Groups of drunks walk by, enjoying the downtown scene. Teens pass through our shots with the intention of disruption. Anyone could grab a lens and run, disappearing to the side streets of a city we’re not familiar (St. Louis, after all, has one of the country’s highest crime rates). The encompassing streets then become odd demarcations of park and city, creating clear distinctions between people groups: not everyone is here for the NPS experience—most aren’t. They pass by with no regard. It’s just a city, like any city, and we’re tourists. There’s no unspoken agreement of the wild.
Alex and I stay at it until 1am. Nothing gets lifted. The place empties. A storm has rolled in, the type west coast living doesn’t offer, and in between lighting strikes and its subsequent booms, from the curated trees on the periphery, I hear birdsong. The moon hangs as a sliver. Surprising peace. Yet, similar to all city parks after dark, it feels as if we’re violating an ordinance and shouldn’t be here, but no one comes to prove the assumption, making me contemplate what lurks in shadows beyond the birds.
Alex shows no concern, snapping away. His only fear that his 1,000-image memory card won’t suffice; fearful his cheap travel tripod, recently purchased as a last-minute fix, won’t still the camera’s waiver. I don’t mention the paradox of being in a national park after midnight, while also being in the heart of a city, removed from camping and adequate hiking trails. But I do pay service to my growing paranoia:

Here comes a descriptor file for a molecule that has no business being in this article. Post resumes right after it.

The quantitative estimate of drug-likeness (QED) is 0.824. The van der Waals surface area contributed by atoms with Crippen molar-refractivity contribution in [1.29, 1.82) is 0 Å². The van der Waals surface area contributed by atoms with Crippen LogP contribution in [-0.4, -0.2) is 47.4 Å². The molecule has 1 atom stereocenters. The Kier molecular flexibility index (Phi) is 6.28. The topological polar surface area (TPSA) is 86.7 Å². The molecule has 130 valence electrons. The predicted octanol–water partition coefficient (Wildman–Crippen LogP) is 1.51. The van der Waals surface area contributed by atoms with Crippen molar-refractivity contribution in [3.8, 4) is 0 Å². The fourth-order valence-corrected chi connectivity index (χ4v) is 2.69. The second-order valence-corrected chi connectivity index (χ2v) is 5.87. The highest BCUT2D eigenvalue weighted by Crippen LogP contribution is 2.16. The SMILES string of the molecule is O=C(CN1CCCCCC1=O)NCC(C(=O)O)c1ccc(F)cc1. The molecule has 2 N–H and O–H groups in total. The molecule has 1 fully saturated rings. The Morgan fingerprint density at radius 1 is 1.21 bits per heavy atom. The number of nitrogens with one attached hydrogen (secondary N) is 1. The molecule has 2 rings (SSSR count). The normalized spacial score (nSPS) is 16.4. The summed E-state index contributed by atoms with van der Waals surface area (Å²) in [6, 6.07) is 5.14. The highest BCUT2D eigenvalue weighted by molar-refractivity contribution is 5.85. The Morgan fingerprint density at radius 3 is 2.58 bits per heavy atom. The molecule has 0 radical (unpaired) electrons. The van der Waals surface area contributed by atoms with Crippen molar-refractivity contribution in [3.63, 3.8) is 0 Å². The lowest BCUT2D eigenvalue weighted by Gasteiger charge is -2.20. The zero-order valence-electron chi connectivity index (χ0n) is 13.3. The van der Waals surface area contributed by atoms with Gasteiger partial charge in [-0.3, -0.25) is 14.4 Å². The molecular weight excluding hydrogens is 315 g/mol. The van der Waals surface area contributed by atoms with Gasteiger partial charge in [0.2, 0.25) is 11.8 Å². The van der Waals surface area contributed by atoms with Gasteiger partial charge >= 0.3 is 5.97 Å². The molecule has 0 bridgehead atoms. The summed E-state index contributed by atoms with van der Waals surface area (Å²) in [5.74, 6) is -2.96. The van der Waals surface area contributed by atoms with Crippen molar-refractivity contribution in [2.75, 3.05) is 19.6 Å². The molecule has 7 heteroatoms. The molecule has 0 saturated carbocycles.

“What if it’s all a ruse?” I say. “Like a smokescreen.”
“What do you mean?”
“It’s just interesting, you know, that the current administration has been so adamant about opening public lands to resource extraction, like in Bears Ears and Grand Staircase-Escalante . . . yet they’re upgrading the protection in a place like this.”
“It is suspicious,” Alex says, “especially when you consider that this place, in a way, is celebrating the expansion that further eradicated Indigenous tribes, while Bears Ears, on the other hand, was protected at the behest of five local tribes trying to preserve their sacred lands and cultures. This feels like more salt in their wounds.”
“Exactly. It kind of feels like this place is a distraction to further gut the American West, doesn’t it?”
“Makes you wonder what precedent this is going to set . . . if they’ll make something like the Sears Tower in Chicago a national park next, or the Empire State Building in New York.” We both laugh at the absurdity, though it’s not funny.
Lightning strikes in the distance right on cue, bringing punctuation to my darker thoughts, such as: By plopping national parks down in the center of cities, for innocuous purposes like rebranding and increased tourism, are we doing more damage than good? The Democrats are happy. The Republicans are happy. City planners and park patrons too. Not only that, but increased numbers of youth are now getting “outdoors,” and park visitation rates are increasing. But, by doing this and slowly reestablishing what a national park is by covertly integrating non-natural sites into the mix, the general public will start losing sight of what these ecological strongholds represent. Mines will go up in Bristol Bay, oil and gas will be raped from the Arctic, greater NPS ecosystems will be fracked, and all the while decision makers will smile and nod, pointing to the numbers—more youth served, higher visitation rates, happier customers. My fear is they might actually be using national park ideology as a tool to further dismantle our national parks.